So I added a quick hack rather than see if there was a configuration option in XStream. It seemed easier.

String header = "<?xml version=\"1.0\" encoding=\"UTF-8\" standalone=\"yes\"?>";
return header + xstream.toXML(payload);

Configure in Code Rather than Annotate

I much prefer configuring in code rather than XML files or Annotations.

With XStream this meant:

public MyXmlProcessor(){
     xstream = new XStream();
     xstream.alias("lists", ListOfListicatorListsPayload.class);
     xstream.addImplicitCollection(ListOfListicatorListsPayload.class, "lists");
     xstream.alias("list", ListicatorListPayload.class);

The Alias is to take the place of the JAXB annotations.


When a class name is different from the XML name, I need an alias of an annotation:

The following is required to map a UserPayLoad to a user element.

@XmlRootElement(name = "list")
public class ListicatorListPayload {
    public String guid;
    public String title;

In XStream, I don’t annotate the class, I configure the XStream processor:

xstream.alias("user", UserPayload.class);

I prefer this second approach since it should allow me to handle any special cases more easily and it is a single place to configure everything.

The addImplicitCollection is to handle element to collection mapping.

@XmlRootElement(name = "lists")
public class ListOfListicatorListsPayload {
    public List<ListicatorListPayload> lists = new ArrayList<>();

For the above, in addition to the .alias calls to map Classes to elements.

I also had to map the collection to the element.

xstream.addImplicitCollection(ListOfListicatorListsPayload.class, "lists");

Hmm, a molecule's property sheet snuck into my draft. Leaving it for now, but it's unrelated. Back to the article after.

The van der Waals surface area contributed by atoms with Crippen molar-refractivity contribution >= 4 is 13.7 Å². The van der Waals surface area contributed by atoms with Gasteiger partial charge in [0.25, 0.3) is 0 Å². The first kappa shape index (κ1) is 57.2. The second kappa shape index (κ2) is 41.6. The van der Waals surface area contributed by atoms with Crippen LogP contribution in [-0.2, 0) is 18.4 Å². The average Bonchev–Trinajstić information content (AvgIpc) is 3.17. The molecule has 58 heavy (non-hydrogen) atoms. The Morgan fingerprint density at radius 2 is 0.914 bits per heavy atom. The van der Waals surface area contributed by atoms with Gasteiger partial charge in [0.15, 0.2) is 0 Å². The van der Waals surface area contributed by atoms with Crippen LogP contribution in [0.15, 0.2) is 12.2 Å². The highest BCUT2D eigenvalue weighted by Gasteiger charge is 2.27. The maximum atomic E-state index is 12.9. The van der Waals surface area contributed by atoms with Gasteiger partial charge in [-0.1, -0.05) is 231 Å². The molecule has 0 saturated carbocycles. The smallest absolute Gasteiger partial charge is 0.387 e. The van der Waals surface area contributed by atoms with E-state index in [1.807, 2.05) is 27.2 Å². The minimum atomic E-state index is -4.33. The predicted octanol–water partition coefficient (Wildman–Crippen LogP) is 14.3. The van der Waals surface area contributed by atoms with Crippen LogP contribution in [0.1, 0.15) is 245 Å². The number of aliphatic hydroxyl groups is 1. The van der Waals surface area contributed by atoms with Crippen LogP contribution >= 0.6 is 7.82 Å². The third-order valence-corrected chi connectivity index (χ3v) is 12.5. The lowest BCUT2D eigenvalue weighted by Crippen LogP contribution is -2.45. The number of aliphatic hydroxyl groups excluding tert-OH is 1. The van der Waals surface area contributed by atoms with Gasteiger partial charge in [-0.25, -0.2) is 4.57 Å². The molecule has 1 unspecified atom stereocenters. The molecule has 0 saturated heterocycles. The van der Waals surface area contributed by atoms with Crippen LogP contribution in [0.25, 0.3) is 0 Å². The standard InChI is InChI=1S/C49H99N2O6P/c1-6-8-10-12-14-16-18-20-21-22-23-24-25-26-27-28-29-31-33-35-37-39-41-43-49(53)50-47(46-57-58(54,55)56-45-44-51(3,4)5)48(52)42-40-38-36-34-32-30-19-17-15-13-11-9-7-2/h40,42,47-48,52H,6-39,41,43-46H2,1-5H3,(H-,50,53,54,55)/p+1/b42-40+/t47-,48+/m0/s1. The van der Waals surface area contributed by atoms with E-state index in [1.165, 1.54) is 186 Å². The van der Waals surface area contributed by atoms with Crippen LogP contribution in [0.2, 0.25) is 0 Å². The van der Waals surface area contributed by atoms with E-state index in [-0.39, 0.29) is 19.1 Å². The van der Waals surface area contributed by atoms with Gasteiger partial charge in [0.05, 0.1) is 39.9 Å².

This happened by default in JAXB, but it seems a simple enough change for XStream.

Once all the fields were aliased, and I was using XStream to convert to and from XML, I could remove all the JAXB annotations.

XML Formatting

XStream provides nicely formatted XML. JAXB provides everything on a single line with no new lines.

This has a side-effect that it makes the API easier to work with as a training tool because the messages are formatted when viewed in a proxy without any additional parsing.

But it meant I had to change some of my assertions.

To assert on the XML generated by XStream I de-prettified it by removing all white space in the response String

String bodyWithNoWhiteSpace = response.body.replaceAll("\\s", "");

XStream vs JAXB

I consider the code for XStream much smaller and easier to read.

UserPayload user = (UserPayload) xstream.fromXML(payload);


     JAXBContext context = JAXBContext.newInstance(UserPayload.class);
     Unmarshaller m = context.createUnmarshaller();
     return (UserPayload)m.unmarshal(new StringReader(payload));
 } catch (JAXBException e) {

And the more general form:

    public <T> T simplePayloadStringConvertorConvert(String body, Class<T> theClass) {
        try {
            return (T)xstream.fromXML(body);
        }catch(Exception e){

        return null;


    public <T> T simplePayloadStringConvertorConvert(String body, Class<T> theClass) {
        try {
            JAXBContext context = JAXBContext.newInstance(theClass);
            Unmarshaller m = context.createUnmarshaller();
            return (T)m.unmarshal(new StringReader(body));
        } catch (JAXBException e) {       

        return null;


I still have to configure the XStream security before I release. And I will eventually have to remove some reflection warnings.


  • This forced me to refactor my code - which is always a good idea - and allowed me to isolate the XML conversion.
  • The packaged jar was 4.3 meg with JAXB and dropped to 3.5 meg with XStream
    • Originally it was 2.9 meg when packaged against Java 1.8
  • XStream also seems faster

Summary of Process

  • Have tests in place to support refactoring
  • Isolate existing XML code
  • Read XStream 2 minute tutorial
  • Add XStream maven dependency
  • Convert code step by step - while running the tests
  • Done

Final Notes

I have a very small app, with minor usage of XML.

I will be converting my other XML processing apps, which also use minimal XML processing to use XStream because it was so much easier to understand and use.

Your mileage may vary.